Bob Hepburn: The secret moves to increase private health care
Premier Doug Ford loves to boast about how his Conservative government is moving swiftly to end “hallway medicine” and adequately fund health care in Ontario.
Indeed, Ford said earlier this week in a letter to Ontario’s 68,000 public servants that he has been “moving forward at a lightning pace” to deal with hospital overcrowding.
He also told the bureaucrats that Health Minister Christine Elliott is working hard to protect the public health-care system, adding his government “will continue to ensure necessary funding for world-class health care in Ontario.”
Secretly, though, a major multi-faceted campaign is underway inside and outside the premier’s office to develop a two-tier system of health care in Ontario, complete with specialized private clinics and the ability of some doctors to charge more than standard rates for medical procedures they perform outside of a public hospital or health centre.
The campaign is filled with closed-door meetings at such places as the Albany Club, a long-time Conservative bastion in downtown Toronto, and is funded by some of Canada’s largest corporations.
If successful, this privatization push could ultimately have a profound impact on every patient and resident in Ontario, including how long they must wait for specialized operations and diagnostic services and how much they must pay out of their own pockets.
Evidence of this campaign is clearly mounting:
First, major financial interests in Toronto are quietly supporting a controversial lawsuit by Dr. Brian Day of Vancouver, founder of the private Cambie Surgery Centre, who has brought a constitution challenge to B.C.’s restriction to private health care. The case is now before the B.C. Supreme Court and is expected to land eventually before the Supreme Court of Canada. These interests are reportedly ramping up an $8-million war chest to help fund Day’s court cases.
Organizers are also planning to launch a major campaign portraying our current system as inefficient and overpriced.
Insurance firms are excited about the possibility of increased private health care. They see huge profits in offering corporations private insurance programs for employees who visit private clinics and who must pay more than OHIP currently covers for services and treatments.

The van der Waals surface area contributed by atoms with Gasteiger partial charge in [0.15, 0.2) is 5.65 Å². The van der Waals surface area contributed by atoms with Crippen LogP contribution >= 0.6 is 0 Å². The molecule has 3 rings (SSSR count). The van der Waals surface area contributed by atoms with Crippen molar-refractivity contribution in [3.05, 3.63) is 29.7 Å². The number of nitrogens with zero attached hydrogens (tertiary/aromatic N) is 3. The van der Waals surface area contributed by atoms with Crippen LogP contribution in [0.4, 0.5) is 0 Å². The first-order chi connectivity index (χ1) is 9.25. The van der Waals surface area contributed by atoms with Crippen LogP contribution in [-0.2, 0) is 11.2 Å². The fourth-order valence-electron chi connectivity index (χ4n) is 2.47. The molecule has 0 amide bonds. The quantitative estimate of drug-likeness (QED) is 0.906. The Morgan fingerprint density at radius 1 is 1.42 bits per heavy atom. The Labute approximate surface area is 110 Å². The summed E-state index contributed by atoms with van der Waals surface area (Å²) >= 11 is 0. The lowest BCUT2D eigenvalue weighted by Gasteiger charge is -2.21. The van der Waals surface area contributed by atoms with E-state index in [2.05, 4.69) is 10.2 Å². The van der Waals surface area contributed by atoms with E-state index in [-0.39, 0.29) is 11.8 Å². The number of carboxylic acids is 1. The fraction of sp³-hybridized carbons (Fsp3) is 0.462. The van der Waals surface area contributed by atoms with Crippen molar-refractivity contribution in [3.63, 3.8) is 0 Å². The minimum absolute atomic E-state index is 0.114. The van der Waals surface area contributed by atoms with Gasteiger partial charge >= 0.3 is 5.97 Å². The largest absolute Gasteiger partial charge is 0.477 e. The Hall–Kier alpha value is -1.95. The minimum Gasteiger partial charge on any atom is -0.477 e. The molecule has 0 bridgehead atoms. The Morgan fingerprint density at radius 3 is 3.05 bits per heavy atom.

Second, the Ford government may be headed for a deal with specialty doctors that is separate from any agreement with the Ontario Medical Association. Such a deal could open the door to costly private radiology clinics, private “cardiac health” clinics, expand the ability for ophthalmologists to perform cataract surgery in private facilities, and much more.
Third, the Ford government has shown a troubling lack of interest in reducing inappropriate care, such as unnecessary diagnostic tests, which have been a constant source of criticism of for-profit clinics.
Fourth, former B.C. premier Gordon Campbell, who last fall testified in support of the Cambie clinic’s lawsuit, is a close adviser on the Ford government’s probe into hospital efficiencies.
Fifth, the Ford government has refusal to proclaim the amendments to Oversight of Health Facilities and Devices Act, which was passed in 2017 under the former Liberal government. A key provision bans the creation of new private hospitals in Ontario.
Sixth, Merrilee Fullerton, a former family doctor and a long-time advocate of two-tier health care, could soon replace Christine Elliott as health minister. Fullerton, who currently is minister of training, colleges and universities, reportedly is favoured by Ford’s inner circle of health advisers over Elliott, who they see as resisting their privatization efforts. Many health-care leaders trust Elliott and see her as making sound, evidence-based decisions as opposed to the ideologically inspired actions often promoted by private health-care advocates.
In his letter this week to Ontario bureaucrats, Ford signalled that major changes are coming.
While promising “necessary funding” for Ontario’s $61-billion annual health-care system, the premier said “this issue must be about more than money. It will also be about embracing change and innovation, deploying technology more effectively, and committing to new models of collaboration and patient care.”
Ah, such sweet words for those working in secret to bring more private health-care to Ontario.
But what a clear warning for public health-care defenders that radical change is coming unless they stand up and make their voices heard — loud, clear and now.
Bob Hepburn is a politics columnist and based in Toronto. Follow him on Twitter: @BobHepburn